I realized I don't spend a lot of time on this blog discussing my profession - architecture. I knew I wanted to be an architect since I was little, maybe fourth or fifth grade. I've always had an appreciation for beautiful buildings and I credit a lot of it to growing up near Chicago - home to lots of great architecture.
In college, I was really intrigued by deconstructivist architecture. It was the hot thing at the time. The buildings looked so different from anything I'd ever seen. I was interested in the work of Coop Himmelblau after seeing an exhibit at the Pompidou Center in Paris. I also liked the buildings of Zaha Hadid and, although he's probably not considered deconstructivist, I really love the buildings and bridges of Santiago Calatrava. I admired all the rule-breaking. In college, most of the buildings I was interested in were the ones that stuck out - that looked different from anything else or tried something new. That's one of the reasons I loved Gaudi's buildings in Barcelona (pictured above) - very sculptural and organic and unlike the other buildings of the time.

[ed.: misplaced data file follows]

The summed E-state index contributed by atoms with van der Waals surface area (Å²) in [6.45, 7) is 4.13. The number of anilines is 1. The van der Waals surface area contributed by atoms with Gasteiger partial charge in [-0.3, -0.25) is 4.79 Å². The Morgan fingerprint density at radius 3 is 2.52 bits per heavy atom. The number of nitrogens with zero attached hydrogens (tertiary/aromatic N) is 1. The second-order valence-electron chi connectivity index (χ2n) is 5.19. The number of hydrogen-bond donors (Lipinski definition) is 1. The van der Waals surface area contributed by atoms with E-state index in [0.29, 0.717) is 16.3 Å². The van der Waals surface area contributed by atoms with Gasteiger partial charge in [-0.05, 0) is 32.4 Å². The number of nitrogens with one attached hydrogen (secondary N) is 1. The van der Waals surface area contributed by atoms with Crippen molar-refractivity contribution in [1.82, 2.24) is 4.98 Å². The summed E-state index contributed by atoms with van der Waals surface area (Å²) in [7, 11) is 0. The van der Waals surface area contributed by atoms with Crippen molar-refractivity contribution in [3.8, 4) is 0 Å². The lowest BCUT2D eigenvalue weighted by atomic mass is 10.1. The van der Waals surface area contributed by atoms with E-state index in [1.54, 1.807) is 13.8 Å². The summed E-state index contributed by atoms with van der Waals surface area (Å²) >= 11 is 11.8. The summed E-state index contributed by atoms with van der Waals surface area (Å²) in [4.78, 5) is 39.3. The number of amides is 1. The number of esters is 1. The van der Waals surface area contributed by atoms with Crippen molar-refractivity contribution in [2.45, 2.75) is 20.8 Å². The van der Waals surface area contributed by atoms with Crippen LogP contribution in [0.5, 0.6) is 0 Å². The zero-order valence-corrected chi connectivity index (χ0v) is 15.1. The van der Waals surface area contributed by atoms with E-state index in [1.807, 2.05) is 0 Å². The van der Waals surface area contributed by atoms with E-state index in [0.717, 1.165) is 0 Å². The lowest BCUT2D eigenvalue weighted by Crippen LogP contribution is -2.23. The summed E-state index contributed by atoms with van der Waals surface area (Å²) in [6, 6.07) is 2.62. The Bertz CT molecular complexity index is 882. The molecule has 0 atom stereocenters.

Nowadays, I am more focused on the area of architecture that I've always had the most interest in - residences. It's also the area with the least notoriety. That's fine with me. I used to work at firms that did large-scale commercial or educational projects. I didn't like the impersonality of it. I'd much rather work with a family and give them something they truly love than deal with school boards or faceless corporations. I have mellowed out quite a bit from my deconstructivist days. Now, I prefer nice, innovative details, intimate spaces, and quality materials. I prefer small homes. I'm a big fan of log construction and fine craftsmanship.
Here are a few architectural links for you: Sketches I did while in Europe and pictures of buildings I saw. There are also a few pics of buildings I worked on here, but the page is woefully incomplete right now.
What are some of your favorite buildings?